Sir, I just finished reading your very informative article ( The Kerryman, December 30) on the deer population in the Killarney area. Besides being a threat to the habitat, deer may also pose a very serious threat to human health.
It is a little known fact that you can contract Lyme disease in Ireland. Deer populations harbour ticks and ticks can carry Lyme disease.
I was infected with Lyme disease by a tick bite I suffered in the Dunquin area of West Kerry, not the Killarney area. Since becoming seriously ill with this disease I have done a little networking on Facebook at ‘Tick Talk Ireland’ and have made contact with several other victims of Lyme disease in Ireland. Some were infected here and some abroad.
You can come into contact with ticks just about anywhere, but your chances are better in wooded areas or in places with high grass and weeds. Ticks need large mammals for hosts, as they feed off their blood, and deer are one such host. Some ticks carry Lyme disease. Ticks are very tiny and they have an anaesthetic in their jaws so you may not even know you have been bitten.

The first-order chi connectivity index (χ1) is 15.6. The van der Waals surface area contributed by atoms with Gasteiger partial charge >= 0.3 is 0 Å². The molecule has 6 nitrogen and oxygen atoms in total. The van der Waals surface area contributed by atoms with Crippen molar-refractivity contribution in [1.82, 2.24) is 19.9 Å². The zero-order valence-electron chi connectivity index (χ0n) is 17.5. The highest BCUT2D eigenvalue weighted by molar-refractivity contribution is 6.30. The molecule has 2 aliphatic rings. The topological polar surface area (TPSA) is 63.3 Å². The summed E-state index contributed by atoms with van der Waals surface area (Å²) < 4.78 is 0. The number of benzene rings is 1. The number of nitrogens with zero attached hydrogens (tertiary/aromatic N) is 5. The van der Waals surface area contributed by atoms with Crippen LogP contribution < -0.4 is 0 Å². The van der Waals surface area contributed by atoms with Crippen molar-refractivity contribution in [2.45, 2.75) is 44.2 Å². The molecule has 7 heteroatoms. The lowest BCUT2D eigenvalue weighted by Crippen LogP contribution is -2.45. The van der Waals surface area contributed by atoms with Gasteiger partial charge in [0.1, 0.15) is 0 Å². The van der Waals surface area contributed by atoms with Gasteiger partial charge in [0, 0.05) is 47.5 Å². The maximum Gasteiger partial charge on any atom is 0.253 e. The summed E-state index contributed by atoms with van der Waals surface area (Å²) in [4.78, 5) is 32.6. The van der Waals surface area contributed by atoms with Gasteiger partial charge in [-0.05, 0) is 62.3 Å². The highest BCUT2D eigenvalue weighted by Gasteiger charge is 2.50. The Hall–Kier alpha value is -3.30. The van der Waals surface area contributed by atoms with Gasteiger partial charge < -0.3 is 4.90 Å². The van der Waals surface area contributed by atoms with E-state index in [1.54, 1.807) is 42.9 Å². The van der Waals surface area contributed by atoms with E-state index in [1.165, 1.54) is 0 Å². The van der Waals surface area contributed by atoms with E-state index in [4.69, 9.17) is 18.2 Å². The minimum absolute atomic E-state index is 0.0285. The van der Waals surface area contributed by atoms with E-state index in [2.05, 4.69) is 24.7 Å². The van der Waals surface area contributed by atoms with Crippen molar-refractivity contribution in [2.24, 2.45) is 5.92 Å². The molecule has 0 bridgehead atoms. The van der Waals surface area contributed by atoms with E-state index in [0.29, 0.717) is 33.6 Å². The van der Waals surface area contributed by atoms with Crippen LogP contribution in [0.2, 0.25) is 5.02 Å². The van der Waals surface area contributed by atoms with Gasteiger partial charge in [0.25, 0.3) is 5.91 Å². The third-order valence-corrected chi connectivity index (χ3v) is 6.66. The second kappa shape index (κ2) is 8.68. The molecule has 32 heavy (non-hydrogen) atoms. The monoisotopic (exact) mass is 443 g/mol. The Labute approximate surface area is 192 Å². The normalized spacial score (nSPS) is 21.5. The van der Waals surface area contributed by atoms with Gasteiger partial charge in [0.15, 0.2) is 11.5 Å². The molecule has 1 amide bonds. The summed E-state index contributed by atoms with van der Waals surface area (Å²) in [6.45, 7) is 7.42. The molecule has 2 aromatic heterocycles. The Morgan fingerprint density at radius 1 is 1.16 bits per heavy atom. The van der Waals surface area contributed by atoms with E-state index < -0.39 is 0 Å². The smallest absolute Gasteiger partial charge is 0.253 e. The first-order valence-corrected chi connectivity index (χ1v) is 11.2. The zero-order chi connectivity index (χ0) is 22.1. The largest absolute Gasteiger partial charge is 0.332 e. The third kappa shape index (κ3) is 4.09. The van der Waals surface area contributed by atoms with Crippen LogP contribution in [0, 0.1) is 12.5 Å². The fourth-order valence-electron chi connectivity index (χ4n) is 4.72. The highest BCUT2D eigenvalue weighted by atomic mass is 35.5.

The symptoms of Lyme disease can be very similar to MS, Lupus, or Fibromyaligia. If the disease is caught in its early stage it can be treated effectively with antibiotics. However, if the disease is not diagnosed, as in my own case, recovery (if it happens at all) can take years.
There were about 2,000 known cases of Lyme disease in the UK last year. It is likely then that there are a large number of cases here too but we don’t know how many cases there are because currently Lyme is not a ‘notifiable disease’ here. If it were, then GPs and A&Es would be more alert to it and fewer people would have to suffer the pain and disability of chronic Lyme disease.
Some in our patient advocacy group suspect that the Killarney area is particularly infected. There seems to be a high number of MS cases around Killarney National Park. Chronic Lyme disease is commonly mis-diagnosed as MS.
The deer/Lyme disease connection is rarely discussed in the Irish media. Lyme disease is an increasing risk to human health, especially on the west coast of Ireland, and the HSE seems to be doing little or nothing about it.